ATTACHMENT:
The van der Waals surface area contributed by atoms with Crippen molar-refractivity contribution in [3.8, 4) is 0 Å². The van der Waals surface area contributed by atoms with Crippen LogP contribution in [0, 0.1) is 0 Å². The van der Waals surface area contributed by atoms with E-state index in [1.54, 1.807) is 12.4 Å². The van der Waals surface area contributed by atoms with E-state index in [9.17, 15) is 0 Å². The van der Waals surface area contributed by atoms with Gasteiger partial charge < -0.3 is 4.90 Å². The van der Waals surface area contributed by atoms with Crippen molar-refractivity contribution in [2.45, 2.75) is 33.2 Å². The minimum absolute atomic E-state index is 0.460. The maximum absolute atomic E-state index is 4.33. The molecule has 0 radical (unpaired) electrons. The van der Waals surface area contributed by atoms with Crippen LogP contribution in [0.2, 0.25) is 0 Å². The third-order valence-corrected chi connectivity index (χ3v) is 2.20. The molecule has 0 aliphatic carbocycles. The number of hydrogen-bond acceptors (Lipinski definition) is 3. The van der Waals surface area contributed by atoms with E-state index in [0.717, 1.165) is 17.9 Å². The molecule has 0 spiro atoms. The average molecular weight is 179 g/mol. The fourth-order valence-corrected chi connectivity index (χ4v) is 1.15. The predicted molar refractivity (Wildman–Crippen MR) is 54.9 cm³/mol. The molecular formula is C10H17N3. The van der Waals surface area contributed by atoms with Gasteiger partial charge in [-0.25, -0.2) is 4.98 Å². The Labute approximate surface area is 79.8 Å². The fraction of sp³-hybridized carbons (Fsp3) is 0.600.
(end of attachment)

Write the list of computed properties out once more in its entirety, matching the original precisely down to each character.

The van der Waals surface area contributed by atoms with Crippen molar-refractivity contribution in [3.8, 4) is 0 Å². The van der Waals surface area contributed by atoms with Crippen LogP contribution in [0, 0.1) is 0 Å². The van der Waals surface area contributed by atoms with E-state index in [1.54, 1.807) is 12.4 Å². The van der Waals surface area contributed by atoms with E-state index in [9.17, 15) is 0 Å². The van der Waals surface area contributed by atoms with Gasteiger partial charge < -0.3 is 4.90 Å². The van der Waals surface area contributed by atoms with Crippen molar-refractivity contribution in [2.45, 2.75) is 33.2 Å². The minimum absolute atomic E-state index is 0.460. The maximum absolute atomic E-state index is 4.33. The molecule has 0 radical (unpaired) electrons. The van der Waals surface area contributed by atoms with Crippen LogP contribution in [0.2, 0.25) is 0 Å². The third-order valence-corrected chi connectivity index (χ3v) is 2.20. The molecule has 0 aliphatic carbocycles. The number of hydrogen-bond acceptors (Lipinski definition) is 3. The van der Waals surface area contributed by atoms with E-state index in [0.717, 1.165) is 17.9 Å². The molecule has 0 spiro atoms. The average molecular weight is 179 g/mol. The fourth-order valence-corrected chi connectivity index (χ4v) is 1.15. The predicted molar refractivity (Wildman–Crippen MR) is 54.9 cm³/mol. The molecular formula is C10H17N3. The van der Waals surface area contributed by atoms with Gasteiger partial charge in [-0.25, -0.2) is 4.98 Å². The Labute approximate surface area is 79.8 Å². The fraction of sp³-hybridized carbons (Fsp3) is 0.600.